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 overly broad delegation. Thus, the court may find that action
 unauthorized as a statutory matter, instead of holding that the statute
 itself is invatJd. Tribe, supra, p. 289; and see NationaJ Cable Ass'n
 v. United States, 41S U.S. 336 (1974.)o
 _n the case at bar, such a saving interpretation would find that
 the failure of the administrator of the DEA to abide by procedures to
 insure that the classifications remain (a) fair (in the sense that the
 penalties associated with the various schedules reflect the relative
 harmfulness/benefit of each drug); (b) rational (in the sense that
 developments in scientific knowledge are reflected in reclassifica-
 tion); and (c) lawful (in the sense that objective criteria guide and
 restrict the administrator's otherwise unfettered discretion to
 determine the fairness and rationality questions) would justify a
 finding that defendant's rights have been violated by improper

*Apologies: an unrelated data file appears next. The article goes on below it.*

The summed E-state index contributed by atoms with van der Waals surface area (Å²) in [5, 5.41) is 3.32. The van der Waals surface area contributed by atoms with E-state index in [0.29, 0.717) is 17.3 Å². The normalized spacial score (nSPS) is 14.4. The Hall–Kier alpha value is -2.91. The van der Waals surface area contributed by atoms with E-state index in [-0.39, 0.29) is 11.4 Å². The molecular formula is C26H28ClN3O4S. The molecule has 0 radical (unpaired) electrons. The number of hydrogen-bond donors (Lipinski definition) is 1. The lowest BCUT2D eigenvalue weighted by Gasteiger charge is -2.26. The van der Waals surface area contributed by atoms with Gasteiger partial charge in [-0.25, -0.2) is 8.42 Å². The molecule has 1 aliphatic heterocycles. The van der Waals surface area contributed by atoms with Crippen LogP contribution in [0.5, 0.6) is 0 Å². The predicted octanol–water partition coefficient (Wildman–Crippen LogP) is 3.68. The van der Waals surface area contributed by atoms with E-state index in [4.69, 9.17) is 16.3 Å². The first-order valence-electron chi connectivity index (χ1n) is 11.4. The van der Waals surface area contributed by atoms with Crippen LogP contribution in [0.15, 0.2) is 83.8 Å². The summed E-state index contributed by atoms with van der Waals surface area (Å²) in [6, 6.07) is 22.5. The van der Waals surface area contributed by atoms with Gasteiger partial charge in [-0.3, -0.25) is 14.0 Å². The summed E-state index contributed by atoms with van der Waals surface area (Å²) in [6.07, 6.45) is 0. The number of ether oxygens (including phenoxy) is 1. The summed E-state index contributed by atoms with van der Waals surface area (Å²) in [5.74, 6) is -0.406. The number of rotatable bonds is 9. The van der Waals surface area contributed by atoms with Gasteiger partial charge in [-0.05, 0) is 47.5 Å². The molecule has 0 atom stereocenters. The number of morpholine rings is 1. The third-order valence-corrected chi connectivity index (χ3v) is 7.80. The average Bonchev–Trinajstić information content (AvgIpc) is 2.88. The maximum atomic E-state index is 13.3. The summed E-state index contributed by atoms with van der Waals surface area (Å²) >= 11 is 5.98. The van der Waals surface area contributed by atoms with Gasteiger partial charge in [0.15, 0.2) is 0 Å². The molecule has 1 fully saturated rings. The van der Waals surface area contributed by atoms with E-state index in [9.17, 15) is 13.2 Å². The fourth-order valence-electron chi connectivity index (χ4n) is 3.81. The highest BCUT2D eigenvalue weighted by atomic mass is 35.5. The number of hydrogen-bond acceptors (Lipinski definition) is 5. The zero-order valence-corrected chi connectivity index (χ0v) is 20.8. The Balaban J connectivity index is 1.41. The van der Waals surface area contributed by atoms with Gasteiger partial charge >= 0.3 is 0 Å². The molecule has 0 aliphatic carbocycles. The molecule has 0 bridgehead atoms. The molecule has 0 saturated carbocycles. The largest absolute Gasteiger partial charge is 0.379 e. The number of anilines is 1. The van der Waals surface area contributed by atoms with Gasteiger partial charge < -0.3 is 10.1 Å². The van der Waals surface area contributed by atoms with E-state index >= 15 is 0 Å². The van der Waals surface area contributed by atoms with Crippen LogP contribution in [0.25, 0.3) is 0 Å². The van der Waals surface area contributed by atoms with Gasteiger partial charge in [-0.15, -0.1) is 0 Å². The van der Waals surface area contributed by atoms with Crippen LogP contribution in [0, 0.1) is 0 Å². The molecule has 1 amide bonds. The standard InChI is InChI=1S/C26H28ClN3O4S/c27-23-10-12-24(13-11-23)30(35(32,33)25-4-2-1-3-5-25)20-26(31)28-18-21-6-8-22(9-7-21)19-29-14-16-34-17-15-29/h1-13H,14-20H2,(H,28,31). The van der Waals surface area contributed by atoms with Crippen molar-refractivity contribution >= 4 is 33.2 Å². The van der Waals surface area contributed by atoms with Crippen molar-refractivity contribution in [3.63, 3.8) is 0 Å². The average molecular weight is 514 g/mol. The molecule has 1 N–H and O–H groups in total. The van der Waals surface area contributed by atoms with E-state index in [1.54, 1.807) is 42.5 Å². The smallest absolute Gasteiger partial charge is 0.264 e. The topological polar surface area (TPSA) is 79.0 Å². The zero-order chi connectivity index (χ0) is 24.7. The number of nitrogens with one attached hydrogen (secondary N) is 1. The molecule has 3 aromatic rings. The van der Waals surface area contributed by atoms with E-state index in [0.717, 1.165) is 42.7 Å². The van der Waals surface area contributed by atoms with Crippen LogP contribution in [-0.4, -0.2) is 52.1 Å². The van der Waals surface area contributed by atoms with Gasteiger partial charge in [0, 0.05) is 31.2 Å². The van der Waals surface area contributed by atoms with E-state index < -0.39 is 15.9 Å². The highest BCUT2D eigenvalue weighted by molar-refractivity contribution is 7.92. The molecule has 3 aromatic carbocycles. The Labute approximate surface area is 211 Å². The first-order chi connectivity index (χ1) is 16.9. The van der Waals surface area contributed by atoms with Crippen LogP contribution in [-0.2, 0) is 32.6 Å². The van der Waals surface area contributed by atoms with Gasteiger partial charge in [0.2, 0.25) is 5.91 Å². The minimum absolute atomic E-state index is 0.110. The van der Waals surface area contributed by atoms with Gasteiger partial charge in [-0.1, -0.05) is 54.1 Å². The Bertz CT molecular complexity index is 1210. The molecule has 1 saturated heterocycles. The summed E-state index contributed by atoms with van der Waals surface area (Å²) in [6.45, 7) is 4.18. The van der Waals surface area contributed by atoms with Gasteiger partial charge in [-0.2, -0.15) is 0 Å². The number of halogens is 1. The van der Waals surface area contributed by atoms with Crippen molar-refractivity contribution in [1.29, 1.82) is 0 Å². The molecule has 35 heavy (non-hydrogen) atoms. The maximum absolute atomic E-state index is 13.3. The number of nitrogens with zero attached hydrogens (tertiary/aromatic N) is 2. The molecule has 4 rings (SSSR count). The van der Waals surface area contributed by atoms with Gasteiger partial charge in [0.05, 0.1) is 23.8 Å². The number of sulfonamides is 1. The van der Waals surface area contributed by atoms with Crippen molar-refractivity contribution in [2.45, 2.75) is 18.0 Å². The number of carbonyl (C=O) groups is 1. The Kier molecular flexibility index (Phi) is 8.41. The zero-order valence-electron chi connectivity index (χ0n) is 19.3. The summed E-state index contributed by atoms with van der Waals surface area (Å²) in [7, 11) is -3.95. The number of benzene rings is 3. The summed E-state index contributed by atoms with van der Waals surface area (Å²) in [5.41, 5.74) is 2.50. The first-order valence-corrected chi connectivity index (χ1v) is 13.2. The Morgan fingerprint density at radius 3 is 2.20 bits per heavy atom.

administrative action, rather than by invalid Congressional
 legislation. In the instant case, the DEA has failed to abide by the
 very rules Congress estabJished to maintain fairness and rationaJity.
 C. The Administrative Law RevoJution and Industrial Union
 Department Vo American Petroleum Institute
 1. Although the full impact of the Supreme Court's decision in
 Industrial Union Department will not be apparent for some time to come,
 it is beyond doubt that this decision (which invalidated an OSHA
 regulation restricting worker exposure to benzene, a carcinogen)
 constitutes a benchmark in the ten-year revolution which has
 characterized the Jaw governing judicial review of federa} agency
 rule_making. Mr. Justice Stevens, writing for the four-justice
 pluraJity, concluded that notwithstanding a 184 page written appendix
 summarizing the scientific evidence showing benzene's potential
 cancer-causing effects, the Agency had proved only that some kind of
 regulation limiting worker exposure was appropriate. But in the absence
 of a threshold show;ng of the significance of the risk posed by any
 particular _evel of benzene exposure, the particui_r standard selected
 by OSHA was invalid:
 If the government [is] correct in arguing that
 [the statutes do not] require that the risk from a
 toxic substance be quantified sufficiently to
 enable the Secretary to characterize it as
 significant in an understandable way, the statute

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